Columbia Falls council OKs subdivision, nixes cabins

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The Columbia Falls City Council voted unanimously last week to approve a new major subdivision east of the Flathead River outside Columbia Falls, but denied a planned-unit development proposal that would have also allowed 30 resort rental cabins on the same property.

Whitefish developer Jim McIntyre, doing business as Prairie Dog Development LLC, was proposing to build 48 single-family homes and 30 resort cabins on 55.4 acres of land at 7073 U.S. 2 West in a project called “The Benches.”

After hearing more than a dozen citizens speak in strong opposition to the development, the council took issue with several items and voted to deny the commercial aspect of the proposal in a meeting that lasted nearly four hours.

Among the items that concerned those who spoke against the development was the proposed 25-foot setback between the proposed rental cabins and the wetlands area of the property. Courtney Stone, who proposed a setback of 100 feet or more, called the proposed 25-foot setback nothing more than “lip service,” while Shirley Rogers referred to the setback as a “shoot from the hip” number.

Luci Yeats warned the council that any decision made about the property would forever shape the future of development on the east side of the river.

“This a keystone property. The decision made on this property will set a precedent for the rest of the future development along Highway 2,” Yeats said. “Now is the time to plan. What do we want the gateway to Glacier Park to look like?”

Other concerns included a farmer who was worried about how the two planned wells for the development would affect the water table in the area and numerous concerns over the impact on local wildlife.

“The subdivision report states that the property is currently vacant. I disagree. This property is teeming with life, just not the type of life the developers are prone to notice,” Rogers told the council. “We need to either protect our natural heritage and wildlands or we will lose them forever. Once they are gone, we can never get them back.”

Several council members took issue with terms of the planned-unit development, including the inclusion of the 30 rental cabins in an area designated for housing.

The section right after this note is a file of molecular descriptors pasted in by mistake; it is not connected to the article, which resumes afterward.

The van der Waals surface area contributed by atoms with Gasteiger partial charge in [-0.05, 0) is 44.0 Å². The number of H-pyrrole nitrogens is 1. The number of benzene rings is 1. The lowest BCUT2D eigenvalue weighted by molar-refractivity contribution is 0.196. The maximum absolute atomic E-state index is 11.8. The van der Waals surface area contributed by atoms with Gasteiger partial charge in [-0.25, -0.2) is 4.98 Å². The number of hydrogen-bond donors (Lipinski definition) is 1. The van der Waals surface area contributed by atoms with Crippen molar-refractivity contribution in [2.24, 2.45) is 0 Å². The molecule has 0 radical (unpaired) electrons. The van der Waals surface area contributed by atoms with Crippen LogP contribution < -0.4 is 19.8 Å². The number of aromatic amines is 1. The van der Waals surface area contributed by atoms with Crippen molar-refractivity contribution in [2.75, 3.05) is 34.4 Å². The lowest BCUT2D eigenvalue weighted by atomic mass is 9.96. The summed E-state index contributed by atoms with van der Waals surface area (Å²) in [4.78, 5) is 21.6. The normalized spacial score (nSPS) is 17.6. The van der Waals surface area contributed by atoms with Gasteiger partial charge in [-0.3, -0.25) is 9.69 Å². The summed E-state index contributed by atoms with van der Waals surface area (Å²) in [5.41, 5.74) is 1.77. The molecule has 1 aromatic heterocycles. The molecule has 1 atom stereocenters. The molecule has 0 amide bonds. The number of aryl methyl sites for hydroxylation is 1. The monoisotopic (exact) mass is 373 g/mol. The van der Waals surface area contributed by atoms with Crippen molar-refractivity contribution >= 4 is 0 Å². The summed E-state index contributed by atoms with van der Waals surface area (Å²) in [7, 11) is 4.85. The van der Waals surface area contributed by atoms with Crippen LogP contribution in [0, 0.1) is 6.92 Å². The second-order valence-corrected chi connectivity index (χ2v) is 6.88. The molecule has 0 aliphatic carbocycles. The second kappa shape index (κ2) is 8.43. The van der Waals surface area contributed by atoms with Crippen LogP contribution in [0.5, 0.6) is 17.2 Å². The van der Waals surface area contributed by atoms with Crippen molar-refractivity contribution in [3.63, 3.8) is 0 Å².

“You can call it whatever you want. In my mind, this is a planned commercial enterprise in a residential area,” council member Doug Karper said.

Mayor Don Barnhart was concerned with the impact of 48 septic systems, saying “if we allow these septic systems, we are going to regret it in the end.”

While the council voted unanimously to deny the planned-unit development request, it also voted unanimously to approve the preliminary plat for the 48 single-family homes, with a list of 29 conditions that must be met by the developer before the project can be completed, including stipulations that the water and sewer systems for the project must be reviewed and approved by the Flathead City-County Health Department and the Montana Department of Environmental Quality, and that the developer must accept the recommendations of Montana Fish, Wildlife and Parks.

While McIntyre admits the denial of the PUD might change his plans for the property, he said he is still looking forward to helping provide more housing for the area.

“I haven’t decided exactly what I want to do with it now,” he told the Hungry Horse News. “I will need to meet with the engineers and planners and come up with alternatives. I wasn’t surprised with the council’s decision. ... It was a contentious meeting, but I believe the city council made the correct decision. We want to build a subdivision for people who live and work in the Flathead Valley. These aren’t supposed to be second or third homes, they are for people who want to live and raise their families here.”

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